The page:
Three types of factors can be identified as causing domestic inflation in open economies: structural, external, and monetary. Structural factors, such as the wage and price rigidities that are often a source of inflationary pressure in the industrial countries, are relatively unimportant in the Asian countries; because of the existence of surplus labor, the size and power of organized labor tends to be limited. Thus, for all practical purposes external and monetary factors are the main determinants of domestic inflation in these countries.

Domestic inflation is affected by imported inflation, directly through the price of traded goods and indirectly through the price of nontraded goods. The latter effect operates with a lag because as traded prices increase, supply tends to shift from non-traded to traded goods, while demand shifts from traded to nontraded goods; the consequent excess demand for nontraded goods causes their price to increase. Taking account also of the influence of domestic monetary expansion on inflation, the rate of change of domestic prices can be specified as a function of the rate of change of traded goods prices and the rate of change of money supply.

In addition to increasing demand for nontraded goods, an excess supply of money increases demand for traded goods and results in a deterioration of the balance of payments (BOP). This relationship is the focus of the monetary approach to BOP, which views the BOP as the main endogenous channel through which the excess supply of money is eliminated in an open economy. In some of the earlier literature in this area, domestic prices were regarded as exogenously determined for small countries, and monetary factors only affected the BOP. However, with the inclusion of nontraded goods into the analysis, part of the excess supply of money is spent on them, pushing domestic prices up, thereby changing the real exchange rate. The changes in the real exchange rate, in turn, affect the excess demand for traded goods and consequently the BOP position.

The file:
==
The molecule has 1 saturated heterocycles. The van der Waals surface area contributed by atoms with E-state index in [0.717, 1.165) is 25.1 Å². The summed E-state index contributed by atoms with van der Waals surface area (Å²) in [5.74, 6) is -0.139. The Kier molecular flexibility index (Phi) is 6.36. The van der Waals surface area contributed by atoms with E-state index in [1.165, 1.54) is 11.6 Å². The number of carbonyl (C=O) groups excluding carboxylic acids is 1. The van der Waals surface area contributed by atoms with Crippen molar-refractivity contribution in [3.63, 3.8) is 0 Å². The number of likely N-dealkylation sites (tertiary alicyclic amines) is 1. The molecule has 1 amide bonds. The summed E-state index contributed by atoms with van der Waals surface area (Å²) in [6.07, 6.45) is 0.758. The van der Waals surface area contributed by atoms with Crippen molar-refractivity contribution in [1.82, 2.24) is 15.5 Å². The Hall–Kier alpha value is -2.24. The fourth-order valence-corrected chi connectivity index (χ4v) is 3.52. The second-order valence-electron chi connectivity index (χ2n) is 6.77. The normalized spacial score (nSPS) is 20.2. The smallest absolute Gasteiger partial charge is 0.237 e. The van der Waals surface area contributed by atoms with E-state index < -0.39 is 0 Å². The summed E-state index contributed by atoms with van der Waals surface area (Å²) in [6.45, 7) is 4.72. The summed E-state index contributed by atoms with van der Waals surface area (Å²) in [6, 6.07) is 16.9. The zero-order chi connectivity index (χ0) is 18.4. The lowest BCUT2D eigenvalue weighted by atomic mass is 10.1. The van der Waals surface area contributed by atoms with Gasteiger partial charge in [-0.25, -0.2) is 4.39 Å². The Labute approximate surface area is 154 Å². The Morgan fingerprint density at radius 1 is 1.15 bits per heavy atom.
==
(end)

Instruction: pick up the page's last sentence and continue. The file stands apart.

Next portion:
In order to examine the validity of these relationships for domestic inflation and the BOP, a causality test was devised, based on an extension of the direct method suggested first by Pierce and Haugh (1977). The results indicate that domestic inflation in each country was caused both by imported inflation and by monetary expansion, and that the BOP outcome was caused by domestic credit expansion and by the changes in the real exchange rate. Moreover, in all cases except India, the rate of monetary expansion contributed more than the imported inflation to domestic inflation. Similarly, in all cases except India, the changes in domestic credit were the primary factor contributing to the BOP result.

Role of exchange rate policies

Insofar as each of the Asian countries experienced a similar rate of foreign inflation and relatively small movements in their effective exchange rates, the diversity of their inflation rates could be attributed largely to differences in their monetary policy; in fact, an ordinal ranking of countries according to their rates of monetary expansion matches that according to their rates of domestic inflation (Table 3). In the case of low inflation countries, imported inflation was a significant factor contributing to domestic price movements. In the case of higher inflation countries, rapid rates of domestic monetary expansion were the major contributing factor.

Table 3Money, inflation, real exchange rates, and external reserves, 1973–78(Average annual rates of change, in per cent)
Monetary expansionDomestic inflationForeign inflationInflation differentialsReal exchange rate1Reserves (In months of imports)